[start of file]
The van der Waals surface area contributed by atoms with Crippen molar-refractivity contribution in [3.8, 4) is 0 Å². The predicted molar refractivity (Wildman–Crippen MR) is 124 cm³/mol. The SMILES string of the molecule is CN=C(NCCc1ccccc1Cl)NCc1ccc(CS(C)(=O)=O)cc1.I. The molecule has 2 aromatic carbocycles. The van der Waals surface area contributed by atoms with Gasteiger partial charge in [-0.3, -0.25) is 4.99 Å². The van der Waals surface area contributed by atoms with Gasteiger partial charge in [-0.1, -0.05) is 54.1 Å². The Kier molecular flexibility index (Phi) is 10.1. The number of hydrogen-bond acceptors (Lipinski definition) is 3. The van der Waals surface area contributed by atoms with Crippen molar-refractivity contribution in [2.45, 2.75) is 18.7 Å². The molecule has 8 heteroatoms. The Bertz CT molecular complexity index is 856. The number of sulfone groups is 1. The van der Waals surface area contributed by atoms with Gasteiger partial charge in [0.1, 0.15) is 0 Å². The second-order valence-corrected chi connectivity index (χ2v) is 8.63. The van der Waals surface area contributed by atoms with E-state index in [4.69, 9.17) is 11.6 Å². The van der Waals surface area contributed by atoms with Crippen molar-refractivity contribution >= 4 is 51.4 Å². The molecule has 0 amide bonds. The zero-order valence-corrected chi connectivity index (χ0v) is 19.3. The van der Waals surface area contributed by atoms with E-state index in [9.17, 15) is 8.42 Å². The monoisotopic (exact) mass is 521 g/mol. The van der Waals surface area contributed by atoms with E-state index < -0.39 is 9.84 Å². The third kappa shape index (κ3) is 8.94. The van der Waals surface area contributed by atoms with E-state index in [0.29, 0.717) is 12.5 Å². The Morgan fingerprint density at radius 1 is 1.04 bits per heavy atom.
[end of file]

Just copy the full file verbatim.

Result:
The van der Waals surface area contributed by atoms with Crippen molar-refractivity contribution in [3.8, 4) is 0 Å². The predicted molar refractivity (Wildman–Crippen MR) is 124 cm³/mol. The SMILES string of the molecule is CN=C(NCCc1ccccc1Cl)NCc1ccc(CS(C)(=O)=O)cc1.I. The molecule has 2 aromatic carbocycles. The van der Waals surface area contributed by atoms with Gasteiger partial charge in [-0.3, -0.25) is 4.99 Å². The van der Waals surface area contributed by atoms with Gasteiger partial charge in [-0.1, -0.05) is 54.1 Å². The Kier molecular flexibility index (Phi) is 10.1. The number of hydrogen-bond acceptors (Lipinski definition) is 3. The van der Waals surface area contributed by atoms with Crippen molar-refractivity contribution in [2.45, 2.75) is 18.7 Å². The molecule has 8 heteroatoms. The Bertz CT molecular complexity index is 856. The number of sulfone groups is 1. The van der Waals surface area contributed by atoms with Gasteiger partial charge in [0.1, 0.15) is 0 Å². The second-order valence-corrected chi connectivity index (χ2v) is 8.63. The van der Waals surface area contributed by atoms with E-state index in [4.69, 9.17) is 11.6 Å². The van der Waals surface area contributed by atoms with Crippen molar-refractivity contribution >= 4 is 51.4 Å². The molecule has 0 amide bonds. The zero-order valence-corrected chi connectivity index (χ0v) is 19.3. The van der Waals surface area contributed by atoms with E-state index in [9.17, 15) is 8.42 Å². The monoisotopic (exact) mass is 521 g/mol. The van der Waals surface area contributed by atoms with E-state index < -0.39 is 9.84 Å². The third kappa shape index (κ3) is 8.94. The van der Waals surface area contributed by atoms with E-state index in [0.29, 0.717) is 12.5 Å². The Morgan fingerprint density at radius 1 is 1.04 bits per heavy atom.